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Glenn Danzig

November 3, 1994 | MIKE BOEHM
Glenn Danzig has wondered in print lately why he isn't a first-magnitude star in the heavy metal firmament. Playing to about 10,000 believers on Monday at Irvine Meadows Amphitheatre, the would-be dark lord, whose band goes by his last name, answered his own question with an inconsistent performance that had its persuasive moments but lacked vocal power and the aura of diabolical, titanic potency that he hopes to sell.
August 19, 1996 | SANDY MASUO
For almost two decades, the Misfits have been one of rock's great oddities. Their mutant music combined early punk and rudimentary metal with a dramatic horror/sci-fi obsession that surpassed even the creepiest Goths--a potent blend that continued to influence young bands from Metallica to Korn after the group broke up in the early '80s.
May 26, 2004 | Lina Lecaro, Special to The Times
Why have new wave-ish indie bands and emotive pop-punkers become so prominent on the airwaves? Maybe because aggressive metal and hard-core haven't tendered much worth making space for lately. Heavy music needs a hungry new savior, and if its sold-out show the House of Blues Anaheim on Monday was any sign, Orange County's Avenged Sevenfold is primed for the role.
July 30, 1990 | JONATHAN GOLD
If a band gets played on metal stations, flashes its chests in metal fanzines, has its T-shirts worn by Metallica and its videos played on "Headbangers' Ball," you might logically assume that the band in question plays metal. But a whole lot of punk and alternative bands have decided that shaggy locks and guitar solos aren't so bad after all--ask Top-20 "metal" band Faith No More. Hey, metal's just a marketing niche, man.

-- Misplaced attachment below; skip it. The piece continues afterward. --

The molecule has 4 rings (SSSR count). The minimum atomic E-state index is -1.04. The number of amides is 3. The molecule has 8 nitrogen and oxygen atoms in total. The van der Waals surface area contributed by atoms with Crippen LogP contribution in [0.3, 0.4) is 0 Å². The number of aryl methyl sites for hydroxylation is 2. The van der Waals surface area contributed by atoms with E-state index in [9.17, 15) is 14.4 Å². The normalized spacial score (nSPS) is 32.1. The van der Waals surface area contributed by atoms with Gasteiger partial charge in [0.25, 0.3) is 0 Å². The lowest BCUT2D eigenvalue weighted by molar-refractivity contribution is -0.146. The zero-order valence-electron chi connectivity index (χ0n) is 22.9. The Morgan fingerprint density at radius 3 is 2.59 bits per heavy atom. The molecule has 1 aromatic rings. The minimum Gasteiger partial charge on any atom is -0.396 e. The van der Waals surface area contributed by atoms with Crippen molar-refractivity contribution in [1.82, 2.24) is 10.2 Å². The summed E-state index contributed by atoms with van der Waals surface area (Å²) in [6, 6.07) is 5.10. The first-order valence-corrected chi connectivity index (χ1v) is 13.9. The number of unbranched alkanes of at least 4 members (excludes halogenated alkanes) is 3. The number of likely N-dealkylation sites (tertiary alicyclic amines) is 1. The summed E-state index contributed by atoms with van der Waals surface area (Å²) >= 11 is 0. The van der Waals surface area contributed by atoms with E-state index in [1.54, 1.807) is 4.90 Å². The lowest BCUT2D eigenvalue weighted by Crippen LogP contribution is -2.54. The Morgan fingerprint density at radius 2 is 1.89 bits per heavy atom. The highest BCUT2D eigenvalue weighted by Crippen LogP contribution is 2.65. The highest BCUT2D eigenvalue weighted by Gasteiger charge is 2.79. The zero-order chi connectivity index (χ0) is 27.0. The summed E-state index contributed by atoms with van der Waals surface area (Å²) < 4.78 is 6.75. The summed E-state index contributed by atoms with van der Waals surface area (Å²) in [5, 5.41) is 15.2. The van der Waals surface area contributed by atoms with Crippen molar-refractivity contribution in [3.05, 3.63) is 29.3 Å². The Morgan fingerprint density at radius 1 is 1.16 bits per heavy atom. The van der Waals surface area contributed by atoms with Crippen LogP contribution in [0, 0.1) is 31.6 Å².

April 16, 1989 | Janiss Garza
Slayer is the biggest selling and most controversial of Rubin's Def American bands. One of the first speed-metal bands to emerge in the early '80s, its lyrics are often gore-filled and also touch on Satanism and Nazism in ways that provoke horror and disgust. All this suits the L.A.-based group just fine: The aim is to shock. While parents cringe at song titles such as "Spill the Blood" and "Necrophiliac," most Slayer fanatics view them the same way they do the latest gruesomely entertaining and amusing Freddie Krueger flick.
November 2, 2006 | Chris Lee, Times Staff Writer
AS the curtain rose on Tuesday's Halloween performance by My Chemical Romance at Hollywood's House of Blues, the group's holiday-appropriate attire was greeted by rapturous applause. Members of the pop-punk quintet dressed identically in black marching-band jackets; their faces covered with a thick application of greasepaint to resemble grinning skeletons. "Happy Halloween, Los Angeles," lead singer Gerard Way bellowed several songs in.
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